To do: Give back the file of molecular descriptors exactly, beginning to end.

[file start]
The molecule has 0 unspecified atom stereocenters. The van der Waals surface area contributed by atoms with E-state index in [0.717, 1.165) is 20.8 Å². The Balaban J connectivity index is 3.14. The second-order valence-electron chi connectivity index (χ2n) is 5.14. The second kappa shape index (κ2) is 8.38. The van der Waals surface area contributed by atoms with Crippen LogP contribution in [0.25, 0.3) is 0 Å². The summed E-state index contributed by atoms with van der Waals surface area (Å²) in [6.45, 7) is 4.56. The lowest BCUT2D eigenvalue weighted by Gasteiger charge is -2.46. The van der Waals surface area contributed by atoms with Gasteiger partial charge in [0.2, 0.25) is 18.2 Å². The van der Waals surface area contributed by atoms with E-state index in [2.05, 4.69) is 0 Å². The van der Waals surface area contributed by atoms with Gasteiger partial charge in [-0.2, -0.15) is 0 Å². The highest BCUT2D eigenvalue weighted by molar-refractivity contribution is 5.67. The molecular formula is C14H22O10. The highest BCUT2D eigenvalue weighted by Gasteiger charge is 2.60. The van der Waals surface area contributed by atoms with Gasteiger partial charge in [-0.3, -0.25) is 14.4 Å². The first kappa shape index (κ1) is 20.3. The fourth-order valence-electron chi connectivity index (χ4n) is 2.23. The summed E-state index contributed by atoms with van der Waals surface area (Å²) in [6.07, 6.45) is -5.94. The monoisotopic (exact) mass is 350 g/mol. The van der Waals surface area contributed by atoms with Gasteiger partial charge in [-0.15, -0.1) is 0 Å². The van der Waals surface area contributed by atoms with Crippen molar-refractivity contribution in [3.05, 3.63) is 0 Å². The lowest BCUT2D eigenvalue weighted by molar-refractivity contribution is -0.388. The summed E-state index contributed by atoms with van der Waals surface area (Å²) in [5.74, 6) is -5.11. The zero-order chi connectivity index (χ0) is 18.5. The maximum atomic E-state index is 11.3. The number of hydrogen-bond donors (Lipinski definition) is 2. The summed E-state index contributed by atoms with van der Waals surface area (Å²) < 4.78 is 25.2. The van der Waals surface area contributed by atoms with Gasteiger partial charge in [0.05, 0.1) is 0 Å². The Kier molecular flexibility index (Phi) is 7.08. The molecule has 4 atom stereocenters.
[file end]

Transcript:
The molecule has 0 unspecified atom stereocenters. The van der Waals surface area contributed by atoms with E-state index in [0.717, 1.165) is 20.8 Å². The Balaban J connectivity index is 3.14. The second-order valence-electron chi connectivity index (χ2n) is 5.14. The second kappa shape index (κ2) is 8.38. The van der Waals surface area contributed by atoms with Crippen LogP contribution in [0.25, 0.3) is 0 Å². The summed E-state index contributed by atoms with van der Waals surface area (Å²) in [6.45, 7) is 4.56. The lowest BCUT2D eigenvalue weighted by Gasteiger charge is -2.46. The van der Waals surface area contributed by atoms with Gasteiger partial charge in [0.2, 0.25) is 18.2 Å². The van der Waals surface area contributed by atoms with E-state index in [2.05, 4.69) is 0 Å². The van der Waals surface area contributed by atoms with Gasteiger partial charge in [-0.2, -0.15) is 0 Å². The highest BCUT2D eigenvalue weighted by molar-refractivity contribution is 5.67. The molecular formula is C14H22O10. The highest BCUT2D eigenvalue weighted by Gasteiger charge is 2.60. The van der Waals surface area contributed by atoms with Gasteiger partial charge in [-0.3, -0.25) is 14.4 Å². The first kappa shape index (κ1) is 20.3. The fourth-order valence-electron chi connectivity index (χ4n) is 2.23. The summed E-state index contributed by atoms with van der Waals surface area (Å²) in [6.07, 6.45) is -5.94. The monoisotopic (exact) mass is 350 g/mol. The van der Waals surface area contributed by atoms with Gasteiger partial charge in [-0.15, -0.1) is 0 Å². The van der Waals surface area contributed by atoms with Crippen molar-refractivity contribution in [3.05, 3.63) is 0 Å². The lowest BCUT2D eigenvalue weighted by molar-refractivity contribution is -0.388. The summed E-state index contributed by atoms with van der Waals surface area (Å²) in [5.74, 6) is -5.11. The zero-order chi connectivity index (χ0) is 18.5. The maximum atomic E-state index is 11.3. The number of hydrogen-bond donors (Lipinski definition) is 2. The summed E-state index contributed by atoms with van der Waals surface area (Å²) < 4.78 is 25.2. The van der Waals surface area contributed by atoms with Gasteiger partial charge in [0.05, 0.1) is 0 Å². The Kier molecular flexibility index (Phi) is 7.08. The molecule has 4 atom stereocenters.